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Posts Tagged ‘Bridge’

The autumn colours in Perthshire are particularly good this year and, thinking that the Scottish Borders would be putting on a similarly spectacular show, I took the delightful assistants down there for a gawp at the weekend.

We were most surprised to find that, despite being further south, it felt like winter rather than autumn in the Borders. Many of the trees were completely bare and most of the leaves that were left on the trees were well past their flame-grilled best.

However, I’m happy to say that at our destination of Dawyck Botanic Gardens, nature’s loveliness was abounding:

A couple of beech trees had curious wrappings round their trunks:

There was a poem, entitled The Bandaged Trees, attached to one of the trunks, but I found it a tad depressing so I won’t burden you with it.

Looking up into the trees was beautiful with the sunlight on the leaves:

Dawyck (more or less pronounced Daw-ik) is a beautiful place to walk around, and even though there were a lot of cars in the car park, we met very few people as we strolled through the gardens.

Here are a couple of tiny assistants perched atop a lovely bridge:

The air smelled very fresh and I took lots of deep breaths. The amount of lichen on the trees was perhaps a good indicator of just how pollution-free the atmosphere was. Some of the birches looked as if they were dressed in furs and feather boas:

Bits of the garden were in the shade and quite frosty, an ideal hiding place for ice nymphs and frost elves. Apparently, if you run backwards making chirpy little whistling noises they sometimes pop out. I tried this, but I didn’t see any. Mind you, I find that trying to stay upright while running backwards takes up most of my concentration.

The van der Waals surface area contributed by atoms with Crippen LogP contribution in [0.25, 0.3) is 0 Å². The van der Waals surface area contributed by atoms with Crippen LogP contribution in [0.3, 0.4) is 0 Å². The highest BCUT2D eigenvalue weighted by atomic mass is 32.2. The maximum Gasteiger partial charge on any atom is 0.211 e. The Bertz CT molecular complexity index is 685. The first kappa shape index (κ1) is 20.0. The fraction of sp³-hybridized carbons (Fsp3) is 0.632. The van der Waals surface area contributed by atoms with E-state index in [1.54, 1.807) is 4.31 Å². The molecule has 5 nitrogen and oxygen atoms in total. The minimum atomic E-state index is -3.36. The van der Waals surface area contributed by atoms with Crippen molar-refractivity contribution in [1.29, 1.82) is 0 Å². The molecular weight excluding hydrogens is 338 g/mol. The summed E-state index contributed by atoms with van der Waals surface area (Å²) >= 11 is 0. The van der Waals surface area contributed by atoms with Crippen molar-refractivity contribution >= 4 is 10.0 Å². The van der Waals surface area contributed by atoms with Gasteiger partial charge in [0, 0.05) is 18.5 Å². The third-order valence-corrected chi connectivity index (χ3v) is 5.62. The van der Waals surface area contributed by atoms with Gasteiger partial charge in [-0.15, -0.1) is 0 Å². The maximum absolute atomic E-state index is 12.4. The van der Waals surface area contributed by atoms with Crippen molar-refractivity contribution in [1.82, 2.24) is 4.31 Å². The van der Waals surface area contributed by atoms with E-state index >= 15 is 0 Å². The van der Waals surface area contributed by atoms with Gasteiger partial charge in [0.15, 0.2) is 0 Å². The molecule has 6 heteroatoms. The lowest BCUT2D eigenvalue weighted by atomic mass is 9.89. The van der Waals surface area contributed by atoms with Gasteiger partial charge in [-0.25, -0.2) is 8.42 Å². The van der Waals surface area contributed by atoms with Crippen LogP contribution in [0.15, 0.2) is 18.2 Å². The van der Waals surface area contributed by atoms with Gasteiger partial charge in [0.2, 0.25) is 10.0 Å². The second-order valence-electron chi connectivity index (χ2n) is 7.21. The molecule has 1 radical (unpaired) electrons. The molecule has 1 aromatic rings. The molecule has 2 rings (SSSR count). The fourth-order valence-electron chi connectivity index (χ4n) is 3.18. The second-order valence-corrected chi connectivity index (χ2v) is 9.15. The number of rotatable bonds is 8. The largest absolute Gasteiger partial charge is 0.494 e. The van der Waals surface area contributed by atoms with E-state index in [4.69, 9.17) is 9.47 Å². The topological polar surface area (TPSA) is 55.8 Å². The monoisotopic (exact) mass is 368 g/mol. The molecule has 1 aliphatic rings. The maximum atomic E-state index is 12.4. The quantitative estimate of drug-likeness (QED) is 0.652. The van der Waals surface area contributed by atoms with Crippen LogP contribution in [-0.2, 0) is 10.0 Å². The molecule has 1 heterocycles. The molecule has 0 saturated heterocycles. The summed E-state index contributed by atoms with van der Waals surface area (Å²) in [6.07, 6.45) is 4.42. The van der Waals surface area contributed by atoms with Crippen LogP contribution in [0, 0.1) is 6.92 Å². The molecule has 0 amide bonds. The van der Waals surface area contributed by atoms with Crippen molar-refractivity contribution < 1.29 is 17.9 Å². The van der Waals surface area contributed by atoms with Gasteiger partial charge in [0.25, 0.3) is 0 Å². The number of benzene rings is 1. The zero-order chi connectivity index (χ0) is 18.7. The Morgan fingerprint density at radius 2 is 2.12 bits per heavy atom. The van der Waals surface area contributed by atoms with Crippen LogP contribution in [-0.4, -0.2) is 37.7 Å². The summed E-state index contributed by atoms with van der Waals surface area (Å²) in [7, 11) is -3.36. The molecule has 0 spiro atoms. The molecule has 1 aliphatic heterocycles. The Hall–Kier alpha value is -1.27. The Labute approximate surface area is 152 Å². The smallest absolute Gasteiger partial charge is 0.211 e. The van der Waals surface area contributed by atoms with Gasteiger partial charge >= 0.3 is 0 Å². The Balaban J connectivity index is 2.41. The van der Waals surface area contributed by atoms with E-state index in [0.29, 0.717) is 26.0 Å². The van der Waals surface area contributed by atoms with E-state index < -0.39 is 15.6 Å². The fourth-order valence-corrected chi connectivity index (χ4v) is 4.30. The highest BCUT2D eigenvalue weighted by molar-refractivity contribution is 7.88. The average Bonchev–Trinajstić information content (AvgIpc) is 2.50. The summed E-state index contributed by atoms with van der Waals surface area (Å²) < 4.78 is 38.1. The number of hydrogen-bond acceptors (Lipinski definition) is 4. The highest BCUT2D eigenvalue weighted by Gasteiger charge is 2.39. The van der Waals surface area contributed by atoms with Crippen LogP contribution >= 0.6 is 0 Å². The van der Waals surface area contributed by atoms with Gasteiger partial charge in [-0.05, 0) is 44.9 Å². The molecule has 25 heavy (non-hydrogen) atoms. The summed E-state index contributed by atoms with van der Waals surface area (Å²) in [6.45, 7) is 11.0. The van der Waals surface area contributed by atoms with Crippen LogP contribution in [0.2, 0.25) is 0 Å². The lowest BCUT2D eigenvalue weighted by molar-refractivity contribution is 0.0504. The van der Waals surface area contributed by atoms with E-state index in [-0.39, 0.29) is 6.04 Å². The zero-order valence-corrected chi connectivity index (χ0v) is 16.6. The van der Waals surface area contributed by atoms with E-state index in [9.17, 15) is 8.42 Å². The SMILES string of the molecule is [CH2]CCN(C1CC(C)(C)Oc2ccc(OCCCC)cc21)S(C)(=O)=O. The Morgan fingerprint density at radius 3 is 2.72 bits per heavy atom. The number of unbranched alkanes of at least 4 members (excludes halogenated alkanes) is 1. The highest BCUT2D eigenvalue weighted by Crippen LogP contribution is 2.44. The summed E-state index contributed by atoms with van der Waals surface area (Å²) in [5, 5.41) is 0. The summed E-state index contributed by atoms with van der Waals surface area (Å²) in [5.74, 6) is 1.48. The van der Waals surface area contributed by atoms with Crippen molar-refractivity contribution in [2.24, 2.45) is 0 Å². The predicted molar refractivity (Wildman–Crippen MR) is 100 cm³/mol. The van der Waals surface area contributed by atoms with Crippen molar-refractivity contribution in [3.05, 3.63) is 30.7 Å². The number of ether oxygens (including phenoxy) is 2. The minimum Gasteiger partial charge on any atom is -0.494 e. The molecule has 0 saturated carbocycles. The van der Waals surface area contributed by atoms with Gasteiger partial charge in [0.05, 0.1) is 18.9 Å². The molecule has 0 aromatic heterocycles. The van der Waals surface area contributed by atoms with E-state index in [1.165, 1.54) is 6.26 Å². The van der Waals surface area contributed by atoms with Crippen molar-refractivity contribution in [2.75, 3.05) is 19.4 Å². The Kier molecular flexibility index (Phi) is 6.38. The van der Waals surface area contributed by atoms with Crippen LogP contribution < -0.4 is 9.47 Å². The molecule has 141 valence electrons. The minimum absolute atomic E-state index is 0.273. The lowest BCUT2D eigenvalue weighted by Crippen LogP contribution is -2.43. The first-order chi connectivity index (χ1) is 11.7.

My camera battery died just past this bench,

which was a pity as I had been hoping to take photos of the lunch we had after our walk.

However, I wouldn’t like to sign off without a small morsel to share with you, so here’s a Christmas pudding scone* I made yesterday instead:

*so called because it was inspired by Christmas pudding, and contains sultanas, mixed peel, slivered almonds, cherries, dates, mixed spice, cinnamon, nutmeg and treacle, as well as the standard scone ingredients

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Following consumption of a delicious star in Braemar, my delightful assistant and I skipped merrily through the pine forests of Royal Deeside to the Old Brig O’ Dee:

The Old Brig O’ Dee, or the Invercauld Bridge as it’s also known, is a splendid piece of granite architecture.

According to J R Hume, a chap who knows a thing or two about bridges, it is “a handsome rustic ashlar bridge, with three main segmental arches and a smaller arch at each end. There are rounded cutwaters, and occuli in the spandrels between the main spans.”  I don’t know about you, but when I come across occuli in spandrels, I stop to observe.

Walking across this bridge, which is no longer used as a crossing for traffic, I felt I’d gone back in time. The dusty surface with grass growing at the edges seemed to me just as it might have looked when it was being used for carts and horses in the 1800s (construction began in the late 1700s):